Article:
If you have found the terms of a will are not to your liking, is it possible to contest it for a change? There are ways to contest a will, but you are not able to do it legally if it is because you do not like what it says. When contesting a will, you are contesting the whole will and not just trying to change or invalidate one aspect of it. In the state of Georgia, there are four legal reasons to contest a will and each one of them will have their own challenges.
- It was not signed properly – For a will to be legal in Georgia, it must be signed with two witnesses present. Each witness must be deemed to be competent and must be at least the age of 14. Each witness must personally witness the signing of the will and have an understanding that the document that is being signed is a will.
- Satisfactory mental state of the testator – The testator or testatrix, or the person who executes the will, needs to be at a certain level of competent mental ability for it to be valid. This is called testamentary capacity and it means the testator/testatrix understands what is in the will and that their property will be distributed after their death based on the provisions set forth in the will. Challenging this would require pertinent medical records and possibly even a document showing an unsatisfactory mental assessment of either the testator/testatrix around the time of the signing.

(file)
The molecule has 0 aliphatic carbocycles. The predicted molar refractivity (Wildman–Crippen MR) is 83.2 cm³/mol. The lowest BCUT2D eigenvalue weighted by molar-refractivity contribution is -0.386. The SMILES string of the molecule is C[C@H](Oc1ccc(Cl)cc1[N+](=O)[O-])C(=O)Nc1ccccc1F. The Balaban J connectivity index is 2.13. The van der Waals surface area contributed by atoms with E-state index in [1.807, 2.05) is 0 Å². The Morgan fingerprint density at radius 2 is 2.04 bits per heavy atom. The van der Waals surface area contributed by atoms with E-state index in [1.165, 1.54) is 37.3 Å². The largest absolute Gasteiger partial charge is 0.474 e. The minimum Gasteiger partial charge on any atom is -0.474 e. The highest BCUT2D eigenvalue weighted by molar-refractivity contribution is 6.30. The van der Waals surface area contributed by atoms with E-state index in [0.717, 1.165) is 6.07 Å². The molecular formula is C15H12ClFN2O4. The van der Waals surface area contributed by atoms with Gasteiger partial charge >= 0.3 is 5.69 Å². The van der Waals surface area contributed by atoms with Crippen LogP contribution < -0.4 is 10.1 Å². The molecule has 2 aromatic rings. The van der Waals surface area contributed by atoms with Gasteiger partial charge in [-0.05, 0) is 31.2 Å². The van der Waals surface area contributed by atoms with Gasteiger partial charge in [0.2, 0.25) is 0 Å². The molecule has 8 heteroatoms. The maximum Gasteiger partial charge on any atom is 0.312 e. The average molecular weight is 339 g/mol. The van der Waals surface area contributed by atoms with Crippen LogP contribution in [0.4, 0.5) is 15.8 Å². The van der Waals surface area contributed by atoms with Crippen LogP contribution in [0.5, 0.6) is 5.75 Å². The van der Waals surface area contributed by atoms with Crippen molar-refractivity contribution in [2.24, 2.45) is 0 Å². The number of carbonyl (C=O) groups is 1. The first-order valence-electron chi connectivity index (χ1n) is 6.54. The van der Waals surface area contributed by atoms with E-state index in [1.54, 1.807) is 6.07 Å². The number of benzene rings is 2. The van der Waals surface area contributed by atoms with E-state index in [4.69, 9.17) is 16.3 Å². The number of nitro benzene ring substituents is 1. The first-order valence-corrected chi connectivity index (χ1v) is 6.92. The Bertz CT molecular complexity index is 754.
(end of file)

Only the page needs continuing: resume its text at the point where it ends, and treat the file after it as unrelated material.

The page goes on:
- Undue influence – Many people who are working on a will are very elderly or ill. Because of this, the use of force, influence or intimidation can play a role in getting a will signed. The tactics used to get someone to finalize a will who was under undue influence will need specific evidence to show that this was done.
- The will is fraudulent – If a beneficiary to a will had knowingly used false statements, which in turn caused a testator/testatrix to change a will, this can be construed as fraud. Any sort of manipulation that was used to change a will can be challenged on the basis of fraud.
The challenge of a will can only be made by someone who is deemed to be an interested party. Usually, this person is affected financially due to the terms of the will. If you have questions about contesting a will or about what evidence is needed to be obtained for contesting a will, you should contact an attorney who specializes in estate planning and wills.